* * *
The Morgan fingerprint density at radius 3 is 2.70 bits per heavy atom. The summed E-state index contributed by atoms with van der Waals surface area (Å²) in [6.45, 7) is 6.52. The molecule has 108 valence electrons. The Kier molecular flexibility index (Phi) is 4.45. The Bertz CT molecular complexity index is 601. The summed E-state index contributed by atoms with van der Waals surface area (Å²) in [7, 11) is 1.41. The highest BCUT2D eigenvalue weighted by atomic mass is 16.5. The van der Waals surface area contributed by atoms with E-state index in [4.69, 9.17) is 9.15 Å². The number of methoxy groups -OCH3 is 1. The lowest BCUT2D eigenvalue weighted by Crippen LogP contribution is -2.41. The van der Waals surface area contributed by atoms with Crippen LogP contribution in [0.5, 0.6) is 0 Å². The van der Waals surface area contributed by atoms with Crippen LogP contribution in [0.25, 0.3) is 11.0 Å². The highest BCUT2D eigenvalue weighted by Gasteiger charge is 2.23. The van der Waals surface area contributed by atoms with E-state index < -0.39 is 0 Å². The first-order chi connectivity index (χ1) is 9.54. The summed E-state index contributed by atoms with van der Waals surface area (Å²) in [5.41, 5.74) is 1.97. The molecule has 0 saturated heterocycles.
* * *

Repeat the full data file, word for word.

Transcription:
The Morgan fingerprint density at radius 3 is 2.70 bits per heavy atom. The summed E-state index contributed by atoms with van der Waals surface area (Å²) in [6.45, 7) is 6.52. The molecule has 108 valence electrons. The Kier molecular flexibility index (Phi) is 4.45. The Bertz CT molecular complexity index is 601. The summed E-state index contributed by atoms with van der Waals surface area (Å²) in [7, 11) is 1.41. The highest BCUT2D eigenvalue weighted by atomic mass is 16.5. The van der Waals surface area contributed by atoms with E-state index in [4.69, 9.17) is 9.15 Å². The number of methoxy groups -OCH3 is 1. The lowest BCUT2D eigenvalue weighted by Crippen LogP contribution is -2.41. The van der Waals surface area contributed by atoms with Crippen LogP contribution in [0.5, 0.6) is 0 Å². The van der Waals surface area contributed by atoms with Crippen LogP contribution in [0.25, 0.3) is 11.0 Å². The highest BCUT2D eigenvalue weighted by Gasteiger charge is 2.23. The van der Waals surface area contributed by atoms with E-state index < -0.39 is 0 Å². The first-order chi connectivity index (χ1) is 9.54. The summed E-state index contributed by atoms with van der Waals surface area (Å²) in [5.41, 5.74) is 1.97. The molecule has 0 saturated heterocycles.